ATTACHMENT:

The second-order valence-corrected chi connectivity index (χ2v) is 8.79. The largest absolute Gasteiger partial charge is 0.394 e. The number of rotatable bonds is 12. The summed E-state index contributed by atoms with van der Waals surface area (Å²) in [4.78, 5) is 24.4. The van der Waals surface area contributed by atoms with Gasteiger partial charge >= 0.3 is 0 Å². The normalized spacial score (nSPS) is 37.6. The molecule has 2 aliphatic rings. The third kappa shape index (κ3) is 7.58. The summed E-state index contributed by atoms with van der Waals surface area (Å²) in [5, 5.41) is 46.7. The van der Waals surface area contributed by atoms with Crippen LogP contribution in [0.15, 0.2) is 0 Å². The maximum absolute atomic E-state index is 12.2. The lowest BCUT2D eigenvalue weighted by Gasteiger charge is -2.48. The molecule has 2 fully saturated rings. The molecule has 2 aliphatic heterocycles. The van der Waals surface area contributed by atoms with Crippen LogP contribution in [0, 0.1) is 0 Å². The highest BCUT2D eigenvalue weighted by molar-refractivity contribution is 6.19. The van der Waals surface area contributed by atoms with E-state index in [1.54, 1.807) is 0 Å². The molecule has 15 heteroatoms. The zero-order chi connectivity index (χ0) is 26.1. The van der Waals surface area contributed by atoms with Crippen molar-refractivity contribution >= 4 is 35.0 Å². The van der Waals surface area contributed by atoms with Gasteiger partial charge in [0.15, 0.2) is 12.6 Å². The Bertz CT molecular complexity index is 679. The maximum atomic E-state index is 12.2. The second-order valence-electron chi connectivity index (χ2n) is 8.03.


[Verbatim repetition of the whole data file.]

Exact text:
The second-order valence-corrected chi connectivity index (χ2v) is 8.79. The largest absolute Gasteiger partial charge is 0.394 e. The number of rotatable bonds is 12. The summed E-state index contributed by atoms with van der Waals surface area (Å²) in [4.78, 5) is 24.4. The van der Waals surface area contributed by atoms with Gasteiger partial charge >= 0.3 is 0 Å². The normalized spacial score (nSPS) is 37.6. The molecule has 2 aliphatic rings. The third kappa shape index (κ3) is 7.58. The summed E-state index contributed by atoms with van der Waals surface area (Å²) in [5, 5.41) is 46.7. The van der Waals surface area contributed by atoms with Crippen LogP contribution in [0.15, 0.2) is 0 Å². The maximum absolute atomic E-state index is 12.2. The lowest BCUT2D eigenvalue weighted by Gasteiger charge is -2.48. The molecule has 2 fully saturated rings. The molecule has 2 aliphatic heterocycles. The van der Waals surface area contributed by atoms with Crippen LogP contribution in [0, 0.1) is 0 Å². The highest BCUT2D eigenvalue weighted by molar-refractivity contribution is 6.19. The van der Waals surface area contributed by atoms with E-state index in [1.54, 1.807) is 0 Å². The molecule has 15 heteroatoms. The zero-order chi connectivity index (χ0) is 26.1. The van der Waals surface area contributed by atoms with Crippen molar-refractivity contribution >= 4 is 35.0 Å². The van der Waals surface area contributed by atoms with Gasteiger partial charge in [0.15, 0.2) is 12.6 Å². The Bertz CT molecular complexity index is 679. The maximum atomic E-state index is 12.2. The second-order valence-electron chi connectivity index (χ2n) is 8.03.